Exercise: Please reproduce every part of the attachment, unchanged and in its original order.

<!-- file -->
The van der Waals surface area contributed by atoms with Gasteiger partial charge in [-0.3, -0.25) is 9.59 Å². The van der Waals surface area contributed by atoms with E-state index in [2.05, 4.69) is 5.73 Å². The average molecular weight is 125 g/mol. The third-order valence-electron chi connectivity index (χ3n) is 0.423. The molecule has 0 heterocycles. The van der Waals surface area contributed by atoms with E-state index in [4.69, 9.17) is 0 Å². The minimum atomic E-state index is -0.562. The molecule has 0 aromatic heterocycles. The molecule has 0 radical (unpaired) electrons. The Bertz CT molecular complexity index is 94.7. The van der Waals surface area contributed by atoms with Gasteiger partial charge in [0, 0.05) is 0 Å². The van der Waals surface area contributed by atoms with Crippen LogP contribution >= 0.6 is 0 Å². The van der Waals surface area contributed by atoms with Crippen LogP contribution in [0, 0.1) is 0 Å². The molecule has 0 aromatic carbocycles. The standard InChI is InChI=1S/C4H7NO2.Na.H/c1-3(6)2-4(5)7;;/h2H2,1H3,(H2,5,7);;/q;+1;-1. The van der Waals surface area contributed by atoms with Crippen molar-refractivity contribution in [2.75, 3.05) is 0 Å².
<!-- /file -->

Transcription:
The van der Waals surface area contributed by atoms with Gasteiger partial charge in [-0.3, -0.25) is 9.59 Å². The van der Waals surface area contributed by atoms with E-state index in [2.05, 4.69) is 5.73 Å². The average molecular weight is 125 g/mol. The third-order valence-electron chi connectivity index (χ3n) is 0.423. The molecule has 0 heterocycles. The van der Waals surface area contributed by atoms with E-state index in [4.69, 9.17) is 0 Å². The minimum atomic E-state index is -0.562. The molecule has 0 aromatic heterocycles. The molecule has 0 radical (unpaired) electrons. The Bertz CT molecular complexity index is 94.7. The van der Waals surface area contributed by atoms with Gasteiger partial charge in [0, 0.05) is 0 Å². The van der Waals surface area contributed by atoms with Crippen LogP contribution >= 0.6 is 0 Å². The van der Waals surface area contributed by atoms with Crippen LogP contribution in [0, 0.1) is 0 Å². The molecule has 0 aromatic carbocycles. The standard InChI is InChI=1S/C4H7NO2.Na.H/c1-3(6)2-4(5)7;;/h2H2,1H3,(H2,5,7);;/q;+1;-1. The van der Waals surface area contributed by atoms with Crippen molar-refractivity contribution in [2.75, 3.05) is 0 Å².